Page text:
Thursday, January 03, 2013

Mirror, Mirror...

—Photo by Richard Hansen, Sacramento

—Taylor Graham, Placerville

So many years married, and all he hears
is what the breeze says.
One day, he packs his duffle, steps
into a rickety old boat and hoists the sail.
Leaves his wife with a house
on three acres; two dogs and a cat,
and 17 apple trees.
Says he's going to sail the world
until he finds himself. Defeat, she thinks,
he might as well have gunny-sacks
for sails.
The wind blows through, whistling
like blue shirts hung empty on the line.
Over breakwater and orchard,
the sky has a million doors to open
behind its clouds.
A door for apples, a door for dogs,
a door for a wife who closes
it each evening and turns out the light.
A door for a man to sail through
and disappear as if he'd walked to the edge
of a meadow and off the continent
into waves of air.
Air that whispers down her chimney
at night like secrets of so many seabirds.


—Taylor Graham

Holiday music. A warm home, family
gathered by a cozy fire, dog curled asleep
on a rug, cat in its basket—
Flash to the most trustful soulful eyes,
a lop-eared speckled dog sitting on cold
concrete, looking straight at
the lens; a kitten reaching through bars
of a cage. They're begging me
to adopt, to save a dog, save a kitten.
I can't stand it. So many homeless pets
in this world. No room
in my house for another cat, another dog.
I bend down to stroke my puppy,
so briefly at rest. She moans,
lifts her head, stares at the screen.
She understands whole phrases of English.
Homeless? A word beyond
our language to fix upon the screen.


—Taylor Graham

Here in this back closet, some clues.
Was he scholar, minister, or both at once
and at odds? So many treatises
dog-eared and broken-spined. A hand-
drawn map of Eden and a catalog
of Babel's tower, tongue by dead tongue.
A horoscope with certain aspects
underlined: a trifle self-indulgent, and
Liberty is a blessing and a need.
Sketch of a sailboat rigged for storm,
and a chart with notations:
The Horn Gate, and Here be Dragons.
Here be Angels. What did we know
of him? This is what he left.

—Photo by Katy Brown, Davis

—Olga Blu Browne, Sacramento

Two faces in the mirror, eyes that
hide the truth,

eyes that know the truth, looking

Sowing the seeds of yesterday,


—Caschwa, Sacramento

(If only we could give our children
the same level of protection
we install in our computers.)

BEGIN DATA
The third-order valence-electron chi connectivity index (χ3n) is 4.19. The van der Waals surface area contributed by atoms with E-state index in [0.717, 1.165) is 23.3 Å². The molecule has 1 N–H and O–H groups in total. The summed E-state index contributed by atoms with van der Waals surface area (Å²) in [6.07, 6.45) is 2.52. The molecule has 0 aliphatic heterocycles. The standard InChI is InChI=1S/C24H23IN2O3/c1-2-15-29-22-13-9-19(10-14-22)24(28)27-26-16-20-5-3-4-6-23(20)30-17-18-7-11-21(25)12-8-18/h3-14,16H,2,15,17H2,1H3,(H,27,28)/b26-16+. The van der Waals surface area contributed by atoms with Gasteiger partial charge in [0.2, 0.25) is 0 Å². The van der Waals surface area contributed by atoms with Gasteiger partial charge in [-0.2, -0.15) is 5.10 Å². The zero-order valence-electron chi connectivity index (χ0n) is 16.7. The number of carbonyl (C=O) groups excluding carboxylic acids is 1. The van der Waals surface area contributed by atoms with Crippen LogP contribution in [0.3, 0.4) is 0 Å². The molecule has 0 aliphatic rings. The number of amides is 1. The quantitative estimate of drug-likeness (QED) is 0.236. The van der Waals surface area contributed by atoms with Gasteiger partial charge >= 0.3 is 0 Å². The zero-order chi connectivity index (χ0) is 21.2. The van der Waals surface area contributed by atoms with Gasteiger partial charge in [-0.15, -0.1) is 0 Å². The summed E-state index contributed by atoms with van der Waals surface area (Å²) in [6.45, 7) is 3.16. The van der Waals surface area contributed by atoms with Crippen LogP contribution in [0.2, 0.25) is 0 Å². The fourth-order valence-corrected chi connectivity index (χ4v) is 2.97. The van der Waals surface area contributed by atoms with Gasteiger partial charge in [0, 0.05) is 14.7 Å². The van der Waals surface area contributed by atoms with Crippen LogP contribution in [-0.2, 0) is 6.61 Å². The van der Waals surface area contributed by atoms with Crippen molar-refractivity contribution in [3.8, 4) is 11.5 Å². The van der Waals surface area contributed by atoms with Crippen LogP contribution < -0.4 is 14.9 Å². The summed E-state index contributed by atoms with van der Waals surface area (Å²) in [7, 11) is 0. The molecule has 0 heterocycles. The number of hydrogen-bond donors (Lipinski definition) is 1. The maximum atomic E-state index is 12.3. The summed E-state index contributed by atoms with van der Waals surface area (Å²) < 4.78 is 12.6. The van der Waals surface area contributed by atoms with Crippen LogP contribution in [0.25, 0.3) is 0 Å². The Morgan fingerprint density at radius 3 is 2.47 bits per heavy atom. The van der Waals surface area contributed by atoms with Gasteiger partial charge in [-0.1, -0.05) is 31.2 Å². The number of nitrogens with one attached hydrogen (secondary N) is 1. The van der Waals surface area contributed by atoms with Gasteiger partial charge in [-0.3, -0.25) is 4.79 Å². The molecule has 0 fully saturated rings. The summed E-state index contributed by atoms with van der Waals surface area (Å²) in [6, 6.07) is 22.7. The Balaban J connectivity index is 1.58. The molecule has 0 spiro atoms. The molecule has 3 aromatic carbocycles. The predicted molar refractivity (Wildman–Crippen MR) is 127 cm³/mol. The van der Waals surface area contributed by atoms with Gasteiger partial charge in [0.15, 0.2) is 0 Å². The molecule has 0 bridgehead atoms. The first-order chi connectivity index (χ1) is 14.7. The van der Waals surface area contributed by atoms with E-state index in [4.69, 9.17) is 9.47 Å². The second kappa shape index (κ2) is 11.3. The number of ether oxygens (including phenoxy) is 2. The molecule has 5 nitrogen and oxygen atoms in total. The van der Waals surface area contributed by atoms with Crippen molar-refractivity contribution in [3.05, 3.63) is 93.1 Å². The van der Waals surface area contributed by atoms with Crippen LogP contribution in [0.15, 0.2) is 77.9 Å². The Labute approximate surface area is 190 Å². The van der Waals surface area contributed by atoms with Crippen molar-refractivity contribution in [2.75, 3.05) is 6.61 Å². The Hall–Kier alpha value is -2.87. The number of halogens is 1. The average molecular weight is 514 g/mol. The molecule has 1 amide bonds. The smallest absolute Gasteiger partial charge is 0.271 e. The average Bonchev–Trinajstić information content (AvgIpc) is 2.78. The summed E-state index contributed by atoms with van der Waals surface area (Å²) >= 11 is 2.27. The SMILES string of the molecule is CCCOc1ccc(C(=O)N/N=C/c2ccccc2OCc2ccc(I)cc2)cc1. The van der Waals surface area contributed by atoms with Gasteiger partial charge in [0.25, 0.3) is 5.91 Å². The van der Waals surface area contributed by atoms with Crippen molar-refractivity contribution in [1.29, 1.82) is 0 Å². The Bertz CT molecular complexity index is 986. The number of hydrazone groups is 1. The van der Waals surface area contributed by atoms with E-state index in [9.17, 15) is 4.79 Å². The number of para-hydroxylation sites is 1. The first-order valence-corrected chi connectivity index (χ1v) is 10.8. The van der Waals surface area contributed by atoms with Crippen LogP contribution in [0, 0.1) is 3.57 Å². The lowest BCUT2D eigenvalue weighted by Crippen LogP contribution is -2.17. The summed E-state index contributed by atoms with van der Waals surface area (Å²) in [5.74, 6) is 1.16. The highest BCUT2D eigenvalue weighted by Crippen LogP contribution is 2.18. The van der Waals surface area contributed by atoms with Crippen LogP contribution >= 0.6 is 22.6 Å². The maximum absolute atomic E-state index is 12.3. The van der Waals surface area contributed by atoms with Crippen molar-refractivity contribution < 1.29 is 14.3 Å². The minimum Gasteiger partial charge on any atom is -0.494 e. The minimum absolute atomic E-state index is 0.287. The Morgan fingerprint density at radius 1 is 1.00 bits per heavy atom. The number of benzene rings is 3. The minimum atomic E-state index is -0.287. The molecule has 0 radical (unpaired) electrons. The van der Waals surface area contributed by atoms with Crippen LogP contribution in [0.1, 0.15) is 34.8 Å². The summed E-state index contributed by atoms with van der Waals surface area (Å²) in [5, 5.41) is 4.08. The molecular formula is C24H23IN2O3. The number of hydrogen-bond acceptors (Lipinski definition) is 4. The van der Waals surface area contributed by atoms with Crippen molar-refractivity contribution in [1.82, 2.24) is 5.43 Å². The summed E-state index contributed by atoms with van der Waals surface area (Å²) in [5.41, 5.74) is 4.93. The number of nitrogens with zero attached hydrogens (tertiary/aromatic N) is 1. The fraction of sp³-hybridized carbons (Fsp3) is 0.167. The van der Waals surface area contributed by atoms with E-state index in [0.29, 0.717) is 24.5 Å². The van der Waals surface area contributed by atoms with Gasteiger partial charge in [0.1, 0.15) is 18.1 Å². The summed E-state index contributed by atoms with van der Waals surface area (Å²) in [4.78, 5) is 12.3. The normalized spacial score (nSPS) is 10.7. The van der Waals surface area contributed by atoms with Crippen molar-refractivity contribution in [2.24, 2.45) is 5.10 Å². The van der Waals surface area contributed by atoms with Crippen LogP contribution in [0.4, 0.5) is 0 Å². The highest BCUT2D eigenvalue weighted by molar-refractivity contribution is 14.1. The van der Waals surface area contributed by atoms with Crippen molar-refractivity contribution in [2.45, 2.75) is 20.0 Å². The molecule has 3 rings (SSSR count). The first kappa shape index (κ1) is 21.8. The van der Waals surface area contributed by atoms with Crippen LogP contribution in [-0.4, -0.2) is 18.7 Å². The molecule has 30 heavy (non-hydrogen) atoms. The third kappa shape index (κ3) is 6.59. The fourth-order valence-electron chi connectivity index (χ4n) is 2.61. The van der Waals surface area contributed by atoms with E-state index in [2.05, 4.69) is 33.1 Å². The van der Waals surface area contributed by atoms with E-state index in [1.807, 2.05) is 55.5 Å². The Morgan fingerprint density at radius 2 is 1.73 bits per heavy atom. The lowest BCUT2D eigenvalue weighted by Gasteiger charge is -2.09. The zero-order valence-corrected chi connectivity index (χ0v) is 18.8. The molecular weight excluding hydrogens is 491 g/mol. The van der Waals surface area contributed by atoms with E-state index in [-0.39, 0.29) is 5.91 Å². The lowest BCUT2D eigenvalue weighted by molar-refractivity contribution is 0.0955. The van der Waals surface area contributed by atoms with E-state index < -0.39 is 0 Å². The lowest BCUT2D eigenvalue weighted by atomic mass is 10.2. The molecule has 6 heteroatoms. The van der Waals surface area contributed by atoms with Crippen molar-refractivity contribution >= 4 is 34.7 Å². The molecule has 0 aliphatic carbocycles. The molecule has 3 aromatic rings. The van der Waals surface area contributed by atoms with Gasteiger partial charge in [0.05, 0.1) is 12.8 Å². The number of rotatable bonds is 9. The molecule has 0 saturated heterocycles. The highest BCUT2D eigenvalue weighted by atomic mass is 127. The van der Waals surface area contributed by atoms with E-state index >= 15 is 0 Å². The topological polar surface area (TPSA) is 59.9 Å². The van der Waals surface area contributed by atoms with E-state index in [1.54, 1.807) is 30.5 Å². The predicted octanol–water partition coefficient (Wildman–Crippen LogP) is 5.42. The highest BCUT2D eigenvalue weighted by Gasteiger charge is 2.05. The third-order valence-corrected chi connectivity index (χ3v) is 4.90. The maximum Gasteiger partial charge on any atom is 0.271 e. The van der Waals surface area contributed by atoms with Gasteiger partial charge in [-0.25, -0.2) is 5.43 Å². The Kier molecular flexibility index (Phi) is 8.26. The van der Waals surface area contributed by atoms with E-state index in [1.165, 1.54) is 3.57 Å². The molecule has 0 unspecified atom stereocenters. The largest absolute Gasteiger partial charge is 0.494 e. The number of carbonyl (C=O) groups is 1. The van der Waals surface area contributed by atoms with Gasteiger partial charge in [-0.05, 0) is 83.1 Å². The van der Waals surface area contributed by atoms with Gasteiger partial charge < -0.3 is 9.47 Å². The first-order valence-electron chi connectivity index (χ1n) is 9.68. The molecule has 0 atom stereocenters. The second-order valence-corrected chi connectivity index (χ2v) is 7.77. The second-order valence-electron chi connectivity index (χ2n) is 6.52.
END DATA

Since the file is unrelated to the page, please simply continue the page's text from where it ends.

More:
When a drunken motorist speeds
the wrong way, crashes headon into
a church bus killing 27 people

there is no cry of public outrage
that we must now ban
from everyone's use

the kind of motor vehicle, maybe it was
a Toyota Hilux pickup truck
that the errant driver drove

but when a mentally impaired person
willfully disregards the regulations
attendant to a well regulated militia

or even those normally observed
at firing ranges and turns a gun
on innocent, helpless children

there is a sudden surge of outrage
that we must now ban
from everyone's use

the kind of firearm, maybe it was
a Bushmaster.223 semi-automatic rifle
that the errant gunslinger fired

Yep, that'll do it. 
Problem solved.
Now let's talk price on that bridge...


Overly familiar with
one cracked square
of grayish sidewalk that
framed his wiry silhouette

he stood nearly five feet
tall on tarnished toes
bare heels in the air
rocking to balance

in constant fidgety motion
adjusting the backpack
shifting its weight
right to left

then back again
mind racing ahead to
incredible destinations
then back again

he always rode
first class
paid in full
wrote the book on hubris

now one of the compartments
was failing to stay closed
inviting paparazzi
to steal the next chapter

damn cheap zippers!
the story is not at all ready
to burst from the backpack
like a sexy lady from a cake

rather it is fated to drip out of broken
seams like the rivulets from daring
tides that smash on the rocks, then
escape sheepishly, not looking back


—Nanci Ginsberg, Sacramento

It was a cold-brisk morning here in Sacramento.
I sat with my warm cup of coffee, writing holiday
cards and watching my daily morning talk show.

My feeling was happy, calm and serene until
my show was interrupted with the news of
another "school shooting".  Innocent children
and school staff had been senselessly killed in
an evil massacre.

As I listen to the broadcast my eyes well up with
tears.  Not again?  I think of my precious
grandsons.  That could have been them.  Within
minutes my mood changes—my spirit releases
an energy of despair.

My mind wanders as I think of the families of
these angels—how a few hours earlier they were
looking forward to Christmas—presents
eloquently wrapped under their trees.  What
they must be feeling: shock, anguish and
overwhelming disbelief.

I try to get on with my day.  How could I be
content when so many people are suffering
without normalcy in their life.

All we can do is have empathy and pray for
Faith, Love, and Peace in this disturbed world!


Thanks to today's contributors for helping us get the new year started! 

I hope you didn't go to the John Natsoulas Gallery last night hoping to hear Briony Gylgayton read; that was an error on my part, since the reading is actually tonight! Which gives you a second chance—rare in this uncertain world of ours. Readings for the new year are starting to pop up on a daily basis; it'll behoove you to keep a daily eye on our blue bulletin board at the right of this column (under the green one) so's not to miss out on anything. 


Today's LittleNip:

—D.R. Wagner, Elk Grove

My dad never swore
Because he didn’t like the choice of words
Used to swear.

When he would get really mad
He would say "Son of a pup.”
And we would stay away from him
Until he calmed back down.



—Photo by Katy Brown